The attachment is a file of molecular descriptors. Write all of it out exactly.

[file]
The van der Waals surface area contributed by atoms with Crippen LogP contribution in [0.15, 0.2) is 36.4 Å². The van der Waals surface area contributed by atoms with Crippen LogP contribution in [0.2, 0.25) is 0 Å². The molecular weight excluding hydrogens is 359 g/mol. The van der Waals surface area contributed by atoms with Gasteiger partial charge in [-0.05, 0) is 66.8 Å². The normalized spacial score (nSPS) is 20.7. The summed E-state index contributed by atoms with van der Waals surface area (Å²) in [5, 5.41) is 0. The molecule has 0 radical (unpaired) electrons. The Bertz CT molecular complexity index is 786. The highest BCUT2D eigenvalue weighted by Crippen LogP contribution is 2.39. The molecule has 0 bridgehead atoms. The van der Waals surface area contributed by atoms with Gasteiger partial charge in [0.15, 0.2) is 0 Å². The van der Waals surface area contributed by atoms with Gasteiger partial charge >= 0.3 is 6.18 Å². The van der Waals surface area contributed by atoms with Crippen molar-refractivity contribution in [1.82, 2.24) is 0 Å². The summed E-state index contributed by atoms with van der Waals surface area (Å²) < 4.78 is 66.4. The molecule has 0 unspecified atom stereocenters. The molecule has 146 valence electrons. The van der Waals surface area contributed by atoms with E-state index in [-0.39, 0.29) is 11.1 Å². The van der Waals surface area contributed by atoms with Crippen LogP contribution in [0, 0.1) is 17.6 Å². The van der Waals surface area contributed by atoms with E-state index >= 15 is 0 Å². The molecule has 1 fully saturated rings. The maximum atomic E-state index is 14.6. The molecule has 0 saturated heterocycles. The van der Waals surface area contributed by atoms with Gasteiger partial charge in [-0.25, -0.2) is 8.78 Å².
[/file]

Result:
The van der Waals surface area contributed by atoms with Crippen LogP contribution in [0.15, 0.2) is 36.4 Å². The van der Waals surface area contributed by atoms with Crippen LogP contribution in [0.2, 0.25) is 0 Å². The molecular weight excluding hydrogens is 359 g/mol. The van der Waals surface area contributed by atoms with Gasteiger partial charge in [-0.05, 0) is 66.8 Å². The normalized spacial score (nSPS) is 20.7. The summed E-state index contributed by atoms with van der Waals surface area (Å²) in [5, 5.41) is 0. The molecule has 0 radical (unpaired) electrons. The Bertz CT molecular complexity index is 786. The highest BCUT2D eigenvalue weighted by Crippen LogP contribution is 2.39. The molecule has 0 bridgehead atoms. The van der Waals surface area contributed by atoms with Gasteiger partial charge in [0.15, 0.2) is 0 Å². The van der Waals surface area contributed by atoms with Gasteiger partial charge >= 0.3 is 6.18 Å². The van der Waals surface area contributed by atoms with Crippen molar-refractivity contribution in [1.82, 2.24) is 0 Å². The summed E-state index contributed by atoms with van der Waals surface area (Å²) < 4.78 is 66.4. The molecule has 0 unspecified atom stereocenters. The molecule has 146 valence electrons. The van der Waals surface area contributed by atoms with E-state index in [-0.39, 0.29) is 11.1 Å². The van der Waals surface area contributed by atoms with Crippen LogP contribution in [0, 0.1) is 17.6 Å². The van der Waals surface area contributed by atoms with E-state index >= 15 is 0 Å². The molecule has 1 fully saturated rings. The maximum atomic E-state index is 14.6. The molecule has 0 saturated heterocycles. The van der Waals surface area contributed by atoms with Gasteiger partial charge in [-0.25, -0.2) is 8.78 Å².